As community leaders and residents, we need to step back and ask ourselves how we are welcoming growth and change. We are replete with Midwestern hospitality, but for years we have battled the bright flight from our local colleges and universities with marginal improvement at best.
At Bryan Properties, we lease apartments to college students. The highest profile complex is Bear Village, which is designed to be a community within a community close to downtown just west of the Missouri State University campus. So, we have a front row seat to observe our potential local workforce.
You should meet them.
In fact, I invite you to contact me directly. While we cannot introduce you to all of the approximately 40,000 college students in Springfield, I am happy to help find ways you can connect to our 2,000 residents. I hope you will take me up on my offer. We would love to host a job or food fair at Bear Village.
We have some footwork to do in order to demystify some of these students’ assumptions, but I challenge us to address our own.
First, we need to stop treating them as temporary residents of our community. We are quick to introduce new professionals to our networks to give them a jump-start. What if we took that same approach with our college students? We need to take the responsibility for outreach. For example:
Get started by connecting to the faculty in college departments that are relevant to your business.
Volunteer for advisory boards and committees.
Offer to speak to classes and clubs.
Once you meet students, invite them to your business or find other ways to meaningfully connect them to our community.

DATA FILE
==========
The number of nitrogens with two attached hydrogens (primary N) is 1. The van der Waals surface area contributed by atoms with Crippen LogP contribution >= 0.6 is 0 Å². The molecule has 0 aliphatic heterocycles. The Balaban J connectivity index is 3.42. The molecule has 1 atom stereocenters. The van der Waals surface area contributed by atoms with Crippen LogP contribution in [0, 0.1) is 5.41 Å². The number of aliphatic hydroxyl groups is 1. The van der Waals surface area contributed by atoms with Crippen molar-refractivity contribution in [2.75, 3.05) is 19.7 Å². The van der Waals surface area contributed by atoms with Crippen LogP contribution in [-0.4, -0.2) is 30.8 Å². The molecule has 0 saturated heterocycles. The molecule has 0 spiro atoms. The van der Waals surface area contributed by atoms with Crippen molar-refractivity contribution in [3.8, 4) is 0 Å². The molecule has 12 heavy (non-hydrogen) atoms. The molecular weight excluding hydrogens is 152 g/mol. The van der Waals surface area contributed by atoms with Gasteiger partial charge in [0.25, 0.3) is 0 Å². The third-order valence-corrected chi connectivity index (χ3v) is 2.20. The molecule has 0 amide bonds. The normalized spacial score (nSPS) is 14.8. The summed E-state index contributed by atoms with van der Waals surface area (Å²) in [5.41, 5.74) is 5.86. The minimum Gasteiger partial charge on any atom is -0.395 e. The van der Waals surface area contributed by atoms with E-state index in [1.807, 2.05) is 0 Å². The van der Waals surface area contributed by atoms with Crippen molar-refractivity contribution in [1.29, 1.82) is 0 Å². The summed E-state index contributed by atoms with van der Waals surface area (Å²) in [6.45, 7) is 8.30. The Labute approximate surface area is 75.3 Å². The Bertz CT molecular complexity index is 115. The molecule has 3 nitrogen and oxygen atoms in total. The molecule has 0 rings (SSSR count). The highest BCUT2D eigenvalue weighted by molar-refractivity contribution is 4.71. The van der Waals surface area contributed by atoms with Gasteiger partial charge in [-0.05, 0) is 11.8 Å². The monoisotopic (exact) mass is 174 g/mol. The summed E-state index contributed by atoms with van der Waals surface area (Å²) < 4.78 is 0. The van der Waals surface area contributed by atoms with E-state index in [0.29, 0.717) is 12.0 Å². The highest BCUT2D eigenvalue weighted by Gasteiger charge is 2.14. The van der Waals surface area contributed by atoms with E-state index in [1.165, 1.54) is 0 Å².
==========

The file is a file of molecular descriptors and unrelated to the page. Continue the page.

Secondly, we live in a diverse business community with thousands of vibrant companies, large and small, local and international. We know that. But do our college students? I doubt it. Introduce students to companies other than your own and to professionals who might help them on their journey.
Finally, our college graduates are leaving our community for higher-paying jobs. While it’s easy to say our local wages need to increase (and they do), the students also need to understand that a $60,000 salary in Dallas does not equate to a better lifestyle than a $40,000 salary in Springfield, Missouri. If we work to integrate them into our community at large, the benefits of our local lifestyle will be more easily apparent to them, and if we connect well enough we can tell them firsthand.
We have a fantastic community. Maybe we’re all enjoying it so much we want to keep it a hidden gem; if so, we’re missing the big picture. It’s not going to last if we don’t grow and repopulate. We have the power as a community to keep control of the feel. We want to be a big city in a small town. We are and can continue to be just that. However, for our businesses to grow, so must our population.
Give me a call, and I will happily help connect you to 2,000 prospective employees. We know about them, but they don’t know about us.
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